Interestingly enough, the name Sîn-Rǔshǔn makes a return towards the end of the battle. One Captain of Hâlǔmǎr engaged in a dialogue with one of the Savior's Fleet Lords, telling him lies that the Savior and his companions were dead, and that there was no hope of victory. The Fleet Lord did not believe this, and continued the fight. Hours later, Hâlǔmǎr's attempt opening the way for the Far Realm ceased in a very noticeable visual display, proving the Fleet Lord's hopes right. The Shadow Emperor was defeated, and his forces fell into chaos. Sîn-Rǔshǔn's flagship fled with what escorts he could gather, along with half the Shadow Emperor's other fleets.
Chroniclers conclude these three or four individuals are all actually the same Captain. They base this conclusion on similar behavior recorded by all four names. The first Sîn-Rǔshǔn was a skilled strategist, with an almost theatrical method of operating. Sǎrǔhizân was a silver-tongued diplomat who convinced a proud king to kneel to the Shadow Emperor. Mǎkâr-Ǔshkǔn was a diplomat as well, his words causing even some of the Savior's closest companions to falter in belief, even if just for a moment. Mǎkâr-Ǔshkǔn also displayed the first Sîn-Rǔshǔn's penchant for dramatics. The second Sîn-Rǔshǔn also attempted to talk his enemies to defeat, something his two predecessors were adept at. Taken into consideration against the backdrop of Sǎrîshǔ convincing an entire civilization he was a god, one still worshipped thousands of years after his time among them, it becomes certain that these three or four Captains are one in the same. As to why Sǎrîshǔ's name constantly changed, that cannot be said. It is a matter of some concern that the greatest of the Undying, originally soulless automatons, had developed very defined personalities.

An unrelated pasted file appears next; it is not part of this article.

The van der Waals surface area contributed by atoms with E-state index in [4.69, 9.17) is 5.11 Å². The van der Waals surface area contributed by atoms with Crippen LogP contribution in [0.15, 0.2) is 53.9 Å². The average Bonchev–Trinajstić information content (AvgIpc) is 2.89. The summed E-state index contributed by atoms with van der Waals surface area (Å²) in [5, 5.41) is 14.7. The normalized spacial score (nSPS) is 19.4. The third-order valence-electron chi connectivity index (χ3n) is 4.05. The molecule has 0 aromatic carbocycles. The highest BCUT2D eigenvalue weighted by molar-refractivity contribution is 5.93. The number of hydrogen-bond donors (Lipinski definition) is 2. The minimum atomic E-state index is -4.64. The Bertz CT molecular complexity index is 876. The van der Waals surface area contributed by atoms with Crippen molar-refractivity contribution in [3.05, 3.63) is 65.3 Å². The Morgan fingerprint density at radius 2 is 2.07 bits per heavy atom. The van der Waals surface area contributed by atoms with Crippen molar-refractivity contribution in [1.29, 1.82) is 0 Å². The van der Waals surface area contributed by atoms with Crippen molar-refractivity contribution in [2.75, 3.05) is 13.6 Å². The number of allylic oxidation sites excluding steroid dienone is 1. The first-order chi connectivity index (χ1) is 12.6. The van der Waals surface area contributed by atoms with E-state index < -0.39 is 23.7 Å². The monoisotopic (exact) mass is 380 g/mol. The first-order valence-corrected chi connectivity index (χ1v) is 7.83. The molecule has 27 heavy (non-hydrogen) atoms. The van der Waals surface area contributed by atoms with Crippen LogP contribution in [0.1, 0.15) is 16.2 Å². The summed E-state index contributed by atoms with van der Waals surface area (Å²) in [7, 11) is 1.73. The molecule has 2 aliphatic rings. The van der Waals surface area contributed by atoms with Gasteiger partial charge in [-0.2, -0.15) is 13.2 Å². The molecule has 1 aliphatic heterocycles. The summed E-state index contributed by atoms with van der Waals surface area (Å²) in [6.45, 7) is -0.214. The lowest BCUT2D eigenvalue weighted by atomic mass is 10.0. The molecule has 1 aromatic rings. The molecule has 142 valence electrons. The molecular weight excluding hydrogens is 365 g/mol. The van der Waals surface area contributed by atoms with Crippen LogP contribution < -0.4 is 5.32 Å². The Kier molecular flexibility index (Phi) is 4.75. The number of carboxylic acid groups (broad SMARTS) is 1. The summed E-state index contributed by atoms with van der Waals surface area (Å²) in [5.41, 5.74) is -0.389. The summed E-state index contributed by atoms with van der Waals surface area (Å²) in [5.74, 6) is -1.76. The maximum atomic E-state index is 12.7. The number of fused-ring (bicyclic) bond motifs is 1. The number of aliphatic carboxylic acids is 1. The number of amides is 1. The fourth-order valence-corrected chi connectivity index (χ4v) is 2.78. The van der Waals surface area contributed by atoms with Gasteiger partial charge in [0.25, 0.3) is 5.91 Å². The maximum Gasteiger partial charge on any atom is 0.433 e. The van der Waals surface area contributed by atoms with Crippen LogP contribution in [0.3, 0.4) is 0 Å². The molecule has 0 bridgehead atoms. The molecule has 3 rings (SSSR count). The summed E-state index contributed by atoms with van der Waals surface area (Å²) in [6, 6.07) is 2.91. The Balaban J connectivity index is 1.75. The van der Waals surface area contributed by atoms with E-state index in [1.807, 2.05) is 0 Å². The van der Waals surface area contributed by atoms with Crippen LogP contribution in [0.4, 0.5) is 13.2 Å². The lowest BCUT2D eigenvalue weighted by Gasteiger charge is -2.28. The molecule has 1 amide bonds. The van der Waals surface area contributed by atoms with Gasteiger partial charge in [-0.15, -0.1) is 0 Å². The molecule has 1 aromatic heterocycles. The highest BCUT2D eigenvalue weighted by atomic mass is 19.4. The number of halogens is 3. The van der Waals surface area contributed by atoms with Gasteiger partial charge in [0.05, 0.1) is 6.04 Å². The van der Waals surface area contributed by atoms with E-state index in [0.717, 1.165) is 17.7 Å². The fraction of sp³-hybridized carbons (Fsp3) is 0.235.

God-King of Sǎrthîon
See also: Sǎrthîon
Sǎrîshǔ made his last and greatest appearance not long after the Salvation of the World was complete. Sǎrthîon alone had remained of the Tarsin realms, but it did not lift a finger against the Shadow Emperor. This earned them the eternal scorn of other mortals, at least those within the Coalition and the rapidly growing New Faith. Sǎrîshǔ convinced the King of Sǎrthîon that he was a friend, and soon replaced that King with himself. It was by his hand that the Sǎrthîm were transformed from a race of men with questionable values into the contemptible creatures they are today. Materially-minded Chroniclers have observed that the modern Sǎrthîm are still born natural humans, they merely modify themselves later.
The real transformation was in the mind of the Sǎrthîm. Sǎrîshǔ placed the pursuit of power above all else. Right and wrong, good and evil, these were meaningless to him. Of all things, he alone respected power. And yet, Sǎrîshǔ did not destroy the Sǎrthîm as the Shadow Emperor plotted to destroy mankind; he taught them. Like his constant switching of names, this too is a mystery. Between the defeat of the Shadow Emperor and his arrival at Sǎrthîon, something changed. As to what changed, nothing more can be said.
For six hundred years he ruled Sǎrthîon, and brought it to its peak of power. But then came the Messenger Dôl-Nasîr, and it is thought that Sǎrîshǔ left this World with him.